After 23 years in prison for a crime he didn’t commit, Nevest Coleman is rehired by the White Sox
By Ellyce Ferguson
Nevest Coleman worked for the Chicago White Sox when he was charged for a crime he did not commit. The Chicago man was convicted in 1997 for rape and murder and almost faced the death penalty according to the Chicago Tribune. After serving 23 years in prison, he was finally released last year when DNA testing proved his innocence.
Now, the 49-year-old is welcomed back with open arms to his old job as a grounds-keeper. His first day was Monday!
What’s remarkable about Coleman’s story is that he holds on to no bitterness about the time he spent behind bars. Al-though he missed out on spending time with his family and living a normal life, he is letting go and choosing to move forward.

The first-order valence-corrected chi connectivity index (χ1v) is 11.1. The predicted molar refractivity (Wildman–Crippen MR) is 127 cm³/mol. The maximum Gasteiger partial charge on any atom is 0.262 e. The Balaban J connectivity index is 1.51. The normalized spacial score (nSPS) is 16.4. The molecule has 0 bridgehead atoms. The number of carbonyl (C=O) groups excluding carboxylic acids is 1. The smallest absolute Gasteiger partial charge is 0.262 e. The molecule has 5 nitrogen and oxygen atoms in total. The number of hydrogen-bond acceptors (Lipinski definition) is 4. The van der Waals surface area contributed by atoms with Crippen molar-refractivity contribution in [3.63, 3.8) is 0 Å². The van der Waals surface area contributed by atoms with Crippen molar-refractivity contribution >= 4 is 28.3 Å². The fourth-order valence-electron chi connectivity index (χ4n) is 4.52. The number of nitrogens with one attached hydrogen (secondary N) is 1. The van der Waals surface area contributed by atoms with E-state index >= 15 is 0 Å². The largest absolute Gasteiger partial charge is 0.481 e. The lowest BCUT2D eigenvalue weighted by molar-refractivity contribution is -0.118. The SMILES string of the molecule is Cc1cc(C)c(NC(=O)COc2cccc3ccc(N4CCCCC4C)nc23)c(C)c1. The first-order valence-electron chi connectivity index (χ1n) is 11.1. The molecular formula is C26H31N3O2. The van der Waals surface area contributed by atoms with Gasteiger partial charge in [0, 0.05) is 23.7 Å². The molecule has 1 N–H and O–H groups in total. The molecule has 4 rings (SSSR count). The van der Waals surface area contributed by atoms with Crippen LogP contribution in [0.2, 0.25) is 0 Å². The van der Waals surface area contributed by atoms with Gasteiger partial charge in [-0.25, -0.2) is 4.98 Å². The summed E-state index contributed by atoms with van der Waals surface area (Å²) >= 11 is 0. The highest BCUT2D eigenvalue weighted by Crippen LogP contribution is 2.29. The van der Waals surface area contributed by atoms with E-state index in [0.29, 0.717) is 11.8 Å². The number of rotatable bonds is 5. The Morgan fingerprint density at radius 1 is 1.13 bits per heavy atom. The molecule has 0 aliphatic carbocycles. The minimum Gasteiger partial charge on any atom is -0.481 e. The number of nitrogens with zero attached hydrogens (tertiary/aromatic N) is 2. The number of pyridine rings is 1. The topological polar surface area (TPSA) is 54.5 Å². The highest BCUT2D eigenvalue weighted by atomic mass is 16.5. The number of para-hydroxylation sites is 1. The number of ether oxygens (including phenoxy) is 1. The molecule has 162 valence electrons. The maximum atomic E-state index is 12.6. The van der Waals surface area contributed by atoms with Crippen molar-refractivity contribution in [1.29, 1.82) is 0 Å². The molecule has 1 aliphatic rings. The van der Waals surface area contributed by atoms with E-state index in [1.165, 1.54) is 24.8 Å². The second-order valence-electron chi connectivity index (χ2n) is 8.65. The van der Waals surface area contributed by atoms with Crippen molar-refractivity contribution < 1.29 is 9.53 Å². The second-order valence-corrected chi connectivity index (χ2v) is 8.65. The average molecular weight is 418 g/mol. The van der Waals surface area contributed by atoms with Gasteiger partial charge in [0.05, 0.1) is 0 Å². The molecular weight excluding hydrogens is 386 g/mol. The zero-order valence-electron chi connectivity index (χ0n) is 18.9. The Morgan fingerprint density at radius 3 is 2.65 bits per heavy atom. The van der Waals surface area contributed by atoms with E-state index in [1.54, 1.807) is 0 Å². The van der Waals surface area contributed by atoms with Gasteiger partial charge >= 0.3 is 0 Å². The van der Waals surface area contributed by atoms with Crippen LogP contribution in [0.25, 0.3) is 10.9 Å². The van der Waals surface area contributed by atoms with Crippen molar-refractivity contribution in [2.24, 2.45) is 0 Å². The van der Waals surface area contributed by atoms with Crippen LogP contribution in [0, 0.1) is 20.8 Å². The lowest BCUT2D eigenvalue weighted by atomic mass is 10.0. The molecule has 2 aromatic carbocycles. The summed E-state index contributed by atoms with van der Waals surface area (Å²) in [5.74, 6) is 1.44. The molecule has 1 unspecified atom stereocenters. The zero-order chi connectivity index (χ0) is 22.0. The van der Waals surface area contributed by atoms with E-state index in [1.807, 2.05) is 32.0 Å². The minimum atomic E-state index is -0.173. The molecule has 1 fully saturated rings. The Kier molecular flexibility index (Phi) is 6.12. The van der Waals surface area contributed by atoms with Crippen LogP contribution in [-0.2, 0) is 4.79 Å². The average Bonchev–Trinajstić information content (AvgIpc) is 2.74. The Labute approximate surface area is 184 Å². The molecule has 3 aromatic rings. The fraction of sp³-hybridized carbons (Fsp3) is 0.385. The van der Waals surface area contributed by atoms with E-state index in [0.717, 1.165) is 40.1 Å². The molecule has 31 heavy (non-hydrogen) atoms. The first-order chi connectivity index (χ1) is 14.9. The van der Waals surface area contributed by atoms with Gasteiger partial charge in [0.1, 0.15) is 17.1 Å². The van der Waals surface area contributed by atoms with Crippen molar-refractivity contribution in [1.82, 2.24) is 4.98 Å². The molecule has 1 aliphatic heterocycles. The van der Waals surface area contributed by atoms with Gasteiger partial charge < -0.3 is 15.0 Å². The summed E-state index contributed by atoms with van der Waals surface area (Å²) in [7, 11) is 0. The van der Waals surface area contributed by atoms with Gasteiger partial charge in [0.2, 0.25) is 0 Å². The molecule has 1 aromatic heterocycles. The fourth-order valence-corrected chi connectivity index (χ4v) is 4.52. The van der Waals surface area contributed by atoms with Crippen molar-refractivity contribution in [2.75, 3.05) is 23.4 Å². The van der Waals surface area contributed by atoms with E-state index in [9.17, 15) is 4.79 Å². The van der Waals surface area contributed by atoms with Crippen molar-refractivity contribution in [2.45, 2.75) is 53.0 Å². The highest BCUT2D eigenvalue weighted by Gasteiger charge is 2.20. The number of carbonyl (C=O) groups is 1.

“The past is in the past now. There’s no more anger, upset, frustration, nothing,” The father of two told WGN-TV. “When I was in there I was miserable. But now I have my loved ones behind me, standing by my side; that misery’s gone now.”
Earlier this week, Lawrence McKinney, a Black man who served 31 years in prison for a crime he did not commit, was awarded $1 million dollars for his wrongful conviction. Despite the years that were robbed from them, both McKinney and Coleman have kept positive attitudes. Coleman was not awarded for his prison sentence, but is grateful to have his job back.
“Just by coming to work like this here every day is a blessing,” he said to WGN-TV.
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